Kolkata, Sep 18 (IANS) Giving impetus to the decalcification campaigns as well as fuelling the debate on the disappearance of Netaji Subhas Chandra Bose, 64 classified documents with the West Bengal government were made public on Friday.

Fulfilling a longstanding demand by Netaji’s family members and researchers, the original files consisting 12,744 pages and containing many intriguing facts were unveiled at the Calcutta Police Museum while digitised version of the copies were handed over to Netaji’s descendants and media persons at a ceremony attended by Chief Minister Mamata Banerjee.

Calling upon the Narendra Modi government at the centre to follow suit and publicise secret documents, Banerjee said the declassified 64 files contained letters supporting the theory that Netaji was alive after 1945 and that his family was snooped upon.

“There are certain letters where many have said that Netaji was alive after 1945,” she said.

An August 22, 1945, Tokyo Radio announced the ‘death’ of Netaji Subhas Chandra Bose in an air crash in Formosa (now Taiwan) on August 18, 1945, en route to Japan.

But the crash theory has been rejected by scores of Netaji’s followers and admirers and claims of the revolutionary leader resurfacing continue to intrigue and divide Indians over the years.

“Historians and researchers must study these files minutely. We must know the truth about the great, brave son of the soil.

“The truth should come out. If there is nothing to hide, why is the centre not declassifying (the files)?” asked Banerjee, who is also the Trinamool Congress supremo.

Banerjee, who examined several of the documents, said there were many intercepts of letters to the Bose family and they were under surveillance.

“I have seen the documents, it is clear… the family of Netaji was spied upon,” said Banerjee, who on September 11 had announced the decision of declassifying the files that were maintained by the special branch of the city as well as the state police dating back to the 1930s.

While bureaucrats at the centre have been denying declassifying the documents citing it could affect international relations, Banerjee asserted that her government went ahead with the decision only after ensuring bilateral ties were not affected.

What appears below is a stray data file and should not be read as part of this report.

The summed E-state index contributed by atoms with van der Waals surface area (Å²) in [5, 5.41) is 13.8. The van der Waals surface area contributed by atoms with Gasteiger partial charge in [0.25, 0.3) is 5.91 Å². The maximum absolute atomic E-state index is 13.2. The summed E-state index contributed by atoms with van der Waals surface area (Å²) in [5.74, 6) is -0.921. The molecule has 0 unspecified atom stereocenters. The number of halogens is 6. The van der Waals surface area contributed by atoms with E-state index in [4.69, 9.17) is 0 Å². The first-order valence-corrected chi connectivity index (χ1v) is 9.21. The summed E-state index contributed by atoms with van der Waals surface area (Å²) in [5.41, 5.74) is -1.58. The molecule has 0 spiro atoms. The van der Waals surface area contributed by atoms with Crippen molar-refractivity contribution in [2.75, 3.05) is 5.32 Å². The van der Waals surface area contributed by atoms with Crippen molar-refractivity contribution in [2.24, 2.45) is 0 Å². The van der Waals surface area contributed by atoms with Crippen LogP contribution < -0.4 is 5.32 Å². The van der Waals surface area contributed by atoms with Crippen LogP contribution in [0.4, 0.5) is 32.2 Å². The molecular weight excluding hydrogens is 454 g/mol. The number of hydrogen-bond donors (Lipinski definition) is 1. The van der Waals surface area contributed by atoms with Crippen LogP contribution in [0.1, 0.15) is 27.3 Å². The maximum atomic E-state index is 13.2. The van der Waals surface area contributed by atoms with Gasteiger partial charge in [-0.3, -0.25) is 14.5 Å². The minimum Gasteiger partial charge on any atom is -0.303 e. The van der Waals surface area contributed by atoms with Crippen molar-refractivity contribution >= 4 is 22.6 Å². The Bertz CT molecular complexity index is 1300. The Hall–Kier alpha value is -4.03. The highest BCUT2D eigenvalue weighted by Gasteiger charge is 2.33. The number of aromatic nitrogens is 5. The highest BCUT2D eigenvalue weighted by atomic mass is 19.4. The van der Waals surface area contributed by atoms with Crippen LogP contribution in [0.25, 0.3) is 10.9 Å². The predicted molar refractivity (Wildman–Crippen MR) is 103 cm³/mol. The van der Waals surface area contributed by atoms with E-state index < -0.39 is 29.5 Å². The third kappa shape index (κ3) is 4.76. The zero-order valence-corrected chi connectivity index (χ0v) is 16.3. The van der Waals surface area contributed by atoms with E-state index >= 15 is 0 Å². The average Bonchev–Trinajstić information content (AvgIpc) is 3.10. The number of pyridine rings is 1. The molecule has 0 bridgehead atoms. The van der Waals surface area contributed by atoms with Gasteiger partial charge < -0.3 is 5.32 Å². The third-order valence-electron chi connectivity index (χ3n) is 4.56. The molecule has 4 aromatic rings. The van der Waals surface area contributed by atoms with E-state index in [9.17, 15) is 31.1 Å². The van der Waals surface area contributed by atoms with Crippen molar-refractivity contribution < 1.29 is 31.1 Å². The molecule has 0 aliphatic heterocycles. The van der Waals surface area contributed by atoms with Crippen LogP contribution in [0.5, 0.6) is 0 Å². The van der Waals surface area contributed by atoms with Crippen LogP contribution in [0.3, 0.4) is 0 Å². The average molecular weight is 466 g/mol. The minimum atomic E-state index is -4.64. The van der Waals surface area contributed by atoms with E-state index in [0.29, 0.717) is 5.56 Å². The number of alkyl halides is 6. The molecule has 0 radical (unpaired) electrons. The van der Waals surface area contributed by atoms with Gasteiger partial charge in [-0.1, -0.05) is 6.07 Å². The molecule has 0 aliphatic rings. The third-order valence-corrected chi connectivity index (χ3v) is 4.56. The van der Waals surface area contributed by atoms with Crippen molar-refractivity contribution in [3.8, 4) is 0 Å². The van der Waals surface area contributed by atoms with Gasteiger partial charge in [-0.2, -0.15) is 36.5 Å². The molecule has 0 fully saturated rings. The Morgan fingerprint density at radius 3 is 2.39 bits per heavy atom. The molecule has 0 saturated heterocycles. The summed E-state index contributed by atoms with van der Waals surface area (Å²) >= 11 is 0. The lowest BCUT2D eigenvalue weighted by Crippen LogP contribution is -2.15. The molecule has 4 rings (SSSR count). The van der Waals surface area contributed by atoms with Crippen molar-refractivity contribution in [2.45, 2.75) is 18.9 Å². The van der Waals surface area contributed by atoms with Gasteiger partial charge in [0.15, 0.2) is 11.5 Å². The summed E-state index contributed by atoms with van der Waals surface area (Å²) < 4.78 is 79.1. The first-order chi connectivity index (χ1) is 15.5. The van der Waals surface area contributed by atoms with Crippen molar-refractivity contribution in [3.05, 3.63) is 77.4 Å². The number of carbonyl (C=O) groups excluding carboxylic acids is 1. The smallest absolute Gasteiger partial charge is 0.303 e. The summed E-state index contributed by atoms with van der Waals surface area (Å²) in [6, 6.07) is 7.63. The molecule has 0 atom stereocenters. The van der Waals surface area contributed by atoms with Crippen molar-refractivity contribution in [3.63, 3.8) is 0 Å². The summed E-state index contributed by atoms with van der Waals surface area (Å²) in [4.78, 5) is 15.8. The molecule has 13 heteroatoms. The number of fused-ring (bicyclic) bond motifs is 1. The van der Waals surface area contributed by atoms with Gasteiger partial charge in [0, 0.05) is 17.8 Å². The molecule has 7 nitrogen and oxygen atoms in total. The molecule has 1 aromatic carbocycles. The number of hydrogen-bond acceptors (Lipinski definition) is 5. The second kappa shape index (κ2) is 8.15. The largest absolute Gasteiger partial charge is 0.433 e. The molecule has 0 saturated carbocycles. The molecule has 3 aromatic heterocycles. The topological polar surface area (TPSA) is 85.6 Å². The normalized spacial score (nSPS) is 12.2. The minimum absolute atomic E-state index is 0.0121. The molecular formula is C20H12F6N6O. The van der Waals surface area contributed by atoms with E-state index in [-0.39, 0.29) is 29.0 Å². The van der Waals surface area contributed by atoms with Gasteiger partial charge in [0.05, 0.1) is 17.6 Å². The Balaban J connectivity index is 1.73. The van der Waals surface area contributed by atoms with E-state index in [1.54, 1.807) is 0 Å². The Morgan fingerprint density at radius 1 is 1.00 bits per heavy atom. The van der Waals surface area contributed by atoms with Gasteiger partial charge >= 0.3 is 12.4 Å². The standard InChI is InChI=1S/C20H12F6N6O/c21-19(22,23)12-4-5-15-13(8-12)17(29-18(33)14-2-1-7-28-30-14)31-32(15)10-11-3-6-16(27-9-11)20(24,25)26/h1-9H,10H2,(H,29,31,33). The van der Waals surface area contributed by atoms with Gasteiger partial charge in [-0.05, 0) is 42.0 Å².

She asserted that law and order problems were unlikely to arise due to the declassification and if at all such problems surface, the state government was ready to tackle them.

The digitised version of the declassified 64 files was made available in a set of seven DVDs. The files will be accessible to the public from Monday on a first-come-first-served basis.

Describing the day as historic, Netaji’s descendants, who have been steadfastly campaigning for many years demanding declassification of the secret flies, said it will put pressure on the central government which is claimed to possess over 100 such files.

“The Centre has no other option but to declassify the files it has,” Netaji’s grandnephew and family spokesperson Chandra Kumar Bose said.

“The more important files that can unravel the mystery behind his disappearance are with the central government departments and its time for Modi to act,” he added.

A section of family members and researchers will be meeting Prime Minister Modi in October over the issue. They will also urge the prime minister to approach the Russian and British governments for declassifying files on Netaji by their respective spy agencies.

The Netaji-founded Forward Bloc welcomed the decision.

“We hope these papers will throw more light on the plan and procedure of Netaji by utilising the situation of World War II in favour of liberation of our motherland, India. It will also reveal conspiracy of the then Congress party to keep Netaji away from Independent India,” party general secretary Debabrata Biswas said in a statement.